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Dallas-made True Tales strips down the Carousel Club and headliner Tammi True


Tammi True at the Texas Theatre after seeing her last picture show. Photo: Ed Bark

Tammi True considers herself a little too old to take it off in public anymore.

So the 75-year-old former headliner at Jack Ruby’s Carousel Club let the Ruby Revue burlesque dancers get down to G-strings and pasties Thursday night. They contributed an extended warm-up for the world premiere of True Tales at Oak Cliff’s even older Texas Theatre.

True Tales, still awaiting a TV network home or future theater bookings, is a 72-minute film from Andy Streitfeld’s Dallas-based AMS Pictures. True (real name Nancy Myers) is on screen constantly, whether rasping her way through reminiscences or in period photos. She’s also played in reenactment scenes by a young local actress.

Asked on-stage about the overall experience of making the film, True joked (presumably), “It’s been a pain in the ass. I’m gonna turn you in for senior citizen abuse.” But she later made it clear she had a “wonderful” time and likes the finished product.

True Tales is one of numerous new productions tied to the 50th anniversary of the Nov. 22, 1963 assassination of President John F. Kennedy in Dallas. Ruby, owner of the long defunct downtown Carousel Club, then famously shot the accused assassin, Lee Harvey Oswald, on national television. Police were transporting him to another jail on Nov. 24th when Oswald met his fate at the end of Ruby’s .38 in the basement of the Dallas Police Department building. Oswald had been arrested just two days earlier at the Texas Theatre.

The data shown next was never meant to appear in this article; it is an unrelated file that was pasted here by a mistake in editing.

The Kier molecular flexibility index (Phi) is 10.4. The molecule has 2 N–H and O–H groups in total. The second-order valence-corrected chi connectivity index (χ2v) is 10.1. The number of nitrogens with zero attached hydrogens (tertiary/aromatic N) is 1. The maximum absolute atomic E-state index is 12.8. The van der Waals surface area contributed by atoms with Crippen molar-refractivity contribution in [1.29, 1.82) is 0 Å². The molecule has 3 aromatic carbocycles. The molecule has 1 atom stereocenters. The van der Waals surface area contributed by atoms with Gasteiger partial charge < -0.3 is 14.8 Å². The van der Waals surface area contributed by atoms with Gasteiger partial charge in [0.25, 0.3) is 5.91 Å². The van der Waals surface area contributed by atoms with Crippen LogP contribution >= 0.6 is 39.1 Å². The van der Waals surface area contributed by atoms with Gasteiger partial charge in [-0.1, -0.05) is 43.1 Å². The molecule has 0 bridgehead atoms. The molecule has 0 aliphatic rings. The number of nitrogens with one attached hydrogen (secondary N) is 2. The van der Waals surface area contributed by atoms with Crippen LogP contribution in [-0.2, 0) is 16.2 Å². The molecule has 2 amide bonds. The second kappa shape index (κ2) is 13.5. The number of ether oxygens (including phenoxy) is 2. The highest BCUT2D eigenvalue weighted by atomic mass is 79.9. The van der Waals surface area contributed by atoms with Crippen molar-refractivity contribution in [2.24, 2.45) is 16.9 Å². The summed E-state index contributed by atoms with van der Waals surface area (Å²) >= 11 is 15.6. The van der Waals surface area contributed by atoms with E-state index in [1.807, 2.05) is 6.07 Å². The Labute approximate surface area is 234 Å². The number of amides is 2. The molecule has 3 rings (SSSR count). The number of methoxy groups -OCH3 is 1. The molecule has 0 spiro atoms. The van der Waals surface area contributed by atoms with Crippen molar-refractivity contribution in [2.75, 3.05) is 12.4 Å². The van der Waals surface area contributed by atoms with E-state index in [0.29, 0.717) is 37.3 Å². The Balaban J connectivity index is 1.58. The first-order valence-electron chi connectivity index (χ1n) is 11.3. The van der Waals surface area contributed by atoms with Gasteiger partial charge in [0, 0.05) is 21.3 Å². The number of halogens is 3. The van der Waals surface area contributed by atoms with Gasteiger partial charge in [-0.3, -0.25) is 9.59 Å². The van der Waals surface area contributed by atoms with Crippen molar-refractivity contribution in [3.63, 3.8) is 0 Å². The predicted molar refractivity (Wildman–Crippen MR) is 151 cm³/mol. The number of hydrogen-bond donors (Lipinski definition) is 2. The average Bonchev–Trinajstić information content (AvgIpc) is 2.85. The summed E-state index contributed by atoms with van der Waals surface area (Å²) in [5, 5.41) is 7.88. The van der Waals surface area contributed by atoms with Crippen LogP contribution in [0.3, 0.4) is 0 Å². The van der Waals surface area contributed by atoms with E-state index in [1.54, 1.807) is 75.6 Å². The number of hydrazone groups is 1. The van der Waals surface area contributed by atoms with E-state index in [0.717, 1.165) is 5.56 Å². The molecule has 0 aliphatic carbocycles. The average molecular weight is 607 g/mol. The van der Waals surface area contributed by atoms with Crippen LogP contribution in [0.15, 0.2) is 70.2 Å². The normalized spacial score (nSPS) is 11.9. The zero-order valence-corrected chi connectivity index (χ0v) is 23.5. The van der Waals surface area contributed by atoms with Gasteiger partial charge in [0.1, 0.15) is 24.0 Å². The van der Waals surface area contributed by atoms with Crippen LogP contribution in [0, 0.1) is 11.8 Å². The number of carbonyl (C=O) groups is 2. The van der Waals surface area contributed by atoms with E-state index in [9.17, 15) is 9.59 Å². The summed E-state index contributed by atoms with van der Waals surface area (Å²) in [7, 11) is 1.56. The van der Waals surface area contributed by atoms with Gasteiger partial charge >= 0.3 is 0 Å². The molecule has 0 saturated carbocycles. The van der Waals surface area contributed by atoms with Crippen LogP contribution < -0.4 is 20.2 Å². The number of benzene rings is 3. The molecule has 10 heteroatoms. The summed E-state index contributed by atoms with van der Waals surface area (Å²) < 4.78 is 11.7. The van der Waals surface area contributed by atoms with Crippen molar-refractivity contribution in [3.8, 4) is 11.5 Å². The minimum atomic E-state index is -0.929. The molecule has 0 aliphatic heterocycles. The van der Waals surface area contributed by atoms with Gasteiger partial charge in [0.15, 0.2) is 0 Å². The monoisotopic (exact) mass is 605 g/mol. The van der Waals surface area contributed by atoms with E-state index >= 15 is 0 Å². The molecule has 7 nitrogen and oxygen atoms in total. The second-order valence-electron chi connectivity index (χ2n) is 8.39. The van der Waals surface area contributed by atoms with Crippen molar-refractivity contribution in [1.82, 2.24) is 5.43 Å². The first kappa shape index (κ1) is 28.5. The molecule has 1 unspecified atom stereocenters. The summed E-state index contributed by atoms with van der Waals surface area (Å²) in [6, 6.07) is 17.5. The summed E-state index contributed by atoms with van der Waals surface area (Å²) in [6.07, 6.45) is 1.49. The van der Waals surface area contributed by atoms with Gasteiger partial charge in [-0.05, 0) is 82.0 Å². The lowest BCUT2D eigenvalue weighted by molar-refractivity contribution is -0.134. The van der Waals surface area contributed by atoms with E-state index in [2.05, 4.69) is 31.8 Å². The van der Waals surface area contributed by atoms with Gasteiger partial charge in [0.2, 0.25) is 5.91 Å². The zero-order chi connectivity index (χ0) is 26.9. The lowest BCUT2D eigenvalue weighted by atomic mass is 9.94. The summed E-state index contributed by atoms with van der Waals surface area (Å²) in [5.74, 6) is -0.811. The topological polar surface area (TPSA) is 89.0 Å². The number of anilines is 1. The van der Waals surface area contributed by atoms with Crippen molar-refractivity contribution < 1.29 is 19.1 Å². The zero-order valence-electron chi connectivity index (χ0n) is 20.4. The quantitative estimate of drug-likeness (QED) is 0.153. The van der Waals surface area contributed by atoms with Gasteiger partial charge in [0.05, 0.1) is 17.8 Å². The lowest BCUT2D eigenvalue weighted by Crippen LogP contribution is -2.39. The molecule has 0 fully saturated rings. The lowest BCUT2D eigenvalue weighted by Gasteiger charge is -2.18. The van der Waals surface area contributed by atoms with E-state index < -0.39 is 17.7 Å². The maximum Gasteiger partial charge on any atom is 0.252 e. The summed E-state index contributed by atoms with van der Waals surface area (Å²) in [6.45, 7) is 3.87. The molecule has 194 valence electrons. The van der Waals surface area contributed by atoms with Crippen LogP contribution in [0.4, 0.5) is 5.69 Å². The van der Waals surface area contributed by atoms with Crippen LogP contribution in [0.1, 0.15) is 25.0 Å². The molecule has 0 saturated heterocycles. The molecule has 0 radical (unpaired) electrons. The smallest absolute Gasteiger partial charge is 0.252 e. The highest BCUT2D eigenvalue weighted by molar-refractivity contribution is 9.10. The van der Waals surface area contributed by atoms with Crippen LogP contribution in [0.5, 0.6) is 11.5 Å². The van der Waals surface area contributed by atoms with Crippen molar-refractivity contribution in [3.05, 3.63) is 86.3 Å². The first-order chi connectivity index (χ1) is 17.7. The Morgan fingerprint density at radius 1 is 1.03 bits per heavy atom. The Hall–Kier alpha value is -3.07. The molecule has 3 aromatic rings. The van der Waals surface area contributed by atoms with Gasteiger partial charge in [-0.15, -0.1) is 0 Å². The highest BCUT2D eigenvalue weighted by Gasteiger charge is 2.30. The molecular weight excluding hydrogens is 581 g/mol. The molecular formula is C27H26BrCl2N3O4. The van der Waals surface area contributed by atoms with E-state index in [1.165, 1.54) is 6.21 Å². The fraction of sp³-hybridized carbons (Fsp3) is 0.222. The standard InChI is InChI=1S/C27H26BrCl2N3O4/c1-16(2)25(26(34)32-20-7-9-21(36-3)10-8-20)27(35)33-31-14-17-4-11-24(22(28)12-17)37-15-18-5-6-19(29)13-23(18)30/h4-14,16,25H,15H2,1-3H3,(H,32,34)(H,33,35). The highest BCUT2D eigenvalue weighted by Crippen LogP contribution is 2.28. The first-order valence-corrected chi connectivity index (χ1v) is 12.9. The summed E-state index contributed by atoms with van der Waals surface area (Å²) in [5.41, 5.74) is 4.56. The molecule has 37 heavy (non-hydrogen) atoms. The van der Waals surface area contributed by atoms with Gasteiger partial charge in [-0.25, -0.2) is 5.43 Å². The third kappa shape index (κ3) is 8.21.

True, who said she had been “very close” to Ruby, never visited him during his incarceration. In short, she didn’t need the publicity.

“My kids were really young (she has two daughters) and so I wanted to keep them out of it as much as I could,” True explained after the screening.

Ruby died on Jan. 3, 1967 after being convicted of Oswald’s murder. The film shows True making a recent pilgrimage to his grave in Northridge, Illinois to pay her last respects and reach “closure.”

One of True’s old Carousel Club dance mates, Joyce Gordon, also attended Thursday’s screening. She happily motored up and down the Texas Theatre aisle in her wheelchair during the Q&A session. The Club’s drummer at the time, Bill Willis, likewise made the scene, with the aid of a walker.

True never returned to the Carousel Club after Ruby’s death. She remarried and worked in the “banking industry” for 15 years, True said. “So I wasn’t really totally stupid.”

She now refers to her breasts as “hanging baskets,” and can still shake them some. True also claims to still be in the market for “young guys” willing to show her a good time. And if True Tales gets enough exposure, that could end up being a realistic proposition.

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